There is limited clinical or laboratory research into the effectiveness of Sulfathiazole for the treatment of acne symptoms. However, laboratory testing does indicate that the acne-causing P. acnes bacterium tends to moderately susceptible to antibiotics in the Sulfonamide family, such as Sulfathiazole.

Topical ointments that combine Sulfathiazole with a complementary antibiotic (eg. Penicillin G) are more likely to be effective at improving acne symptoms than Sulfathiazole alone. Topical Sulfathiazole may better control acne symptoms when be combined with complementary therapies.

A very old medical report (1951) suggested that direct injection of a Sulfathiazole solution into inflammatory acne cysts was an effective treatment, but this approach has not been widely practiced. Other members of the Sulfonamide family (eg. Dapsone, Silver Sulfadiazine, Sulfacetamide) are more commonly used as topical treatments for acne.

Sulfamethoxazole

Sulfamethoxazole (SMX) is an antibiotic in the Sulfonamide family. It is used to treat certain types of respiratory tract, urinary tract and skin infections that are caused by bacteria. Sulfamethoxazole is rarely used alone. It is primarily available in combination with another antibiotic called Trimethoprim. This combination is called Co-Trimoxazole, and it is a very common antibiotic.

Sulfamethoxazole is rarely used by itself as a treatment for acne. However, Co-Trimoxazole is a popular treatment for moderate to severe acne symptoms. Both clinical research and laboratory testing indicates that Co-Trimoxazole can be an excellent acne treatment, particularly for individuals with inflammatory acne symptoms.

Laboratory testing has indicated that the acne-causing P. acnes bacteria is moderately susceptible to Sulfamethoxazole. P. acnes bacteria are also moderately susceptible to Trimethoprim. These two antibiotics are synergistic, and the combination is substantially more toxic to P. acnes bacteria.

Sulfafurazole

Sulfafurazole is an antibiotic in the Sulfonamide family. It is a short-lived antibiotic that is active against certain types of gram-positive and gram-negative bacteria. This medication is not available in all countries and it is not a commonly used medication.

Sulfisoxazole is rarely used to treat acne. For the treatment of active acne symptoms, other Sulfonamide family antibiotic (eg. Sulfamethoxazole, Dapsone, Silver Sulfadiazine) are much more commonly used.

Sulfadoxine

Sulfadoxine (Sulphadoxine) is an antibiotic in the Sulfonamide family. It is primarily used in combination with Pyrimethamine for the treatment of malaria.

Sulfadoxine is rarely used as a treatment for acne. There is minimal clinical research or laboratory testing on the utility of Sulfadoxine as an acne treatment. Laboratory testing indicates that the acne-causing P. acnes bacterium is tends to be moderately sensitive to Sulfonamide family antibiotics, such as Sulfadoxine.

For the treatment of active acne symptoms, other Sulfonamide family antibiotics (eg. Sulfamethoxazole, Dapsone. Sulfadiazine) are more commonly prescribed.

Sulfadimethoxine

Sulfadimethoxine (Albon) is an antibiotic in the Sulfonamide family. It is primarily used in veterinary medicine, but it is approved for human use in several countries (eg. Russia).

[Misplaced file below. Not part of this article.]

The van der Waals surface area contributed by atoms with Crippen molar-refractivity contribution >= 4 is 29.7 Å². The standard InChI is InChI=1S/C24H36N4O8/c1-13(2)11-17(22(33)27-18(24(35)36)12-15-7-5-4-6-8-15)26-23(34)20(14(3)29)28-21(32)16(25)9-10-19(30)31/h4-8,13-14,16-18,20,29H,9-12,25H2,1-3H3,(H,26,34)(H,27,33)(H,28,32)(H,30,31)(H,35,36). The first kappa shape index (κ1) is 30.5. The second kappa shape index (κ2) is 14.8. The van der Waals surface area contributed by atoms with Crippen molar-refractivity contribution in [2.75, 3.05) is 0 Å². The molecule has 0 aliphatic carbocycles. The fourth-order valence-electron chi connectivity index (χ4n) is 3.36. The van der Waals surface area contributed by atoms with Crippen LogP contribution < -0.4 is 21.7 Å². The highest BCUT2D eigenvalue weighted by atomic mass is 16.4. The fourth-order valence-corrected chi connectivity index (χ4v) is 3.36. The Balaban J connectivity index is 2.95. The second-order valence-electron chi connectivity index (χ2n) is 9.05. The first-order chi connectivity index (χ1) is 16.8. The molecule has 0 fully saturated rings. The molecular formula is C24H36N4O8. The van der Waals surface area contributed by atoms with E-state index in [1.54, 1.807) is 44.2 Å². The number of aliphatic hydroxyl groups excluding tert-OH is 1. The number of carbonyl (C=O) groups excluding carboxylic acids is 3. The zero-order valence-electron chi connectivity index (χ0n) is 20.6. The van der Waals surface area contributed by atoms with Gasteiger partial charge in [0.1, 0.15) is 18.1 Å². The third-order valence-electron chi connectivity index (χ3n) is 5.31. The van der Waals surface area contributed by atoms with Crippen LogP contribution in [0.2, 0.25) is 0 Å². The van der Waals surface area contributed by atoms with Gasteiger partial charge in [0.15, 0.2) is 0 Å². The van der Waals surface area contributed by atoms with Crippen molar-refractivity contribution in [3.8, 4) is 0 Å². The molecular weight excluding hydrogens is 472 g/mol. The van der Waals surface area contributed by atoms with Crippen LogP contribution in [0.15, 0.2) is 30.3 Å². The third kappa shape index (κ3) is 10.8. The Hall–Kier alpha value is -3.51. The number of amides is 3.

Sulfadimethoxine is rarely used as an acne treatment. For the treatment of active acne symptoms, other oral Sulfonamide antibiotics (eg. Sulfamethoxazole) are far more commonly prescribed. Sulfadimethoxazole is primarily available in oral formulations.

Clinical research on this medication as an acne treatment is limited. But the research that does exist indicates that Sulfadimethoxine is a partially effective treatment for patients with moderate to severe acne vulgaris. However, this research also found that Tetracycline and Erythromycin were substantially more effective than Sulfadimethoxine.

Sulfacetamide

Sulfacetamide is a topical antibiotic in the Sulfonamide family. It is used to topically to treat certain types of skin infections, including acne. Sulfacetamide is available in topical formulation by itself or in combination with Sulfur.

Sulfacetamide is commonly used to treat acne symptoms and it is marketed directly for this purpose. Research and patient reports indicate that Sulfacetamide is effective for some patients, particularly those with mild to moderate acne symptoms. Laboratory antibiotic susceptibility testing indicates that that the acne-causing P. acnes bacterium tends to be moderately susceptible to Sulfonamide family antibiotics, such as Sulfacetamide.

Spiramycin

Spiramycin (Spirex) is an antibiotic in the Macrolide family. It has both antibacterial and antiparasitic properties. Spiramycin is used to treat a limited range of infections, and this medication is not available in all countries.

Spiramycin is rarely used as a treatment for acne. There is minimal clinical research into the efficacy of Spiramycin as an acne treatment. Other members of the Macrolide family (eg. Erythromycin, Azithromycin, etc) are more widely available and commonly used. Laboratory testing indicates that the acne-causing P. acnes bacteria is less susceptible to Spiramycin than to other Macrolide family antibiotics.

Sparfloxacin

Sparfloxacin (Zospar) is an antibiotic in the Quinolone family. It is used to treat certain types of bacterial infections of the respiratory tract, urinary tract and skin.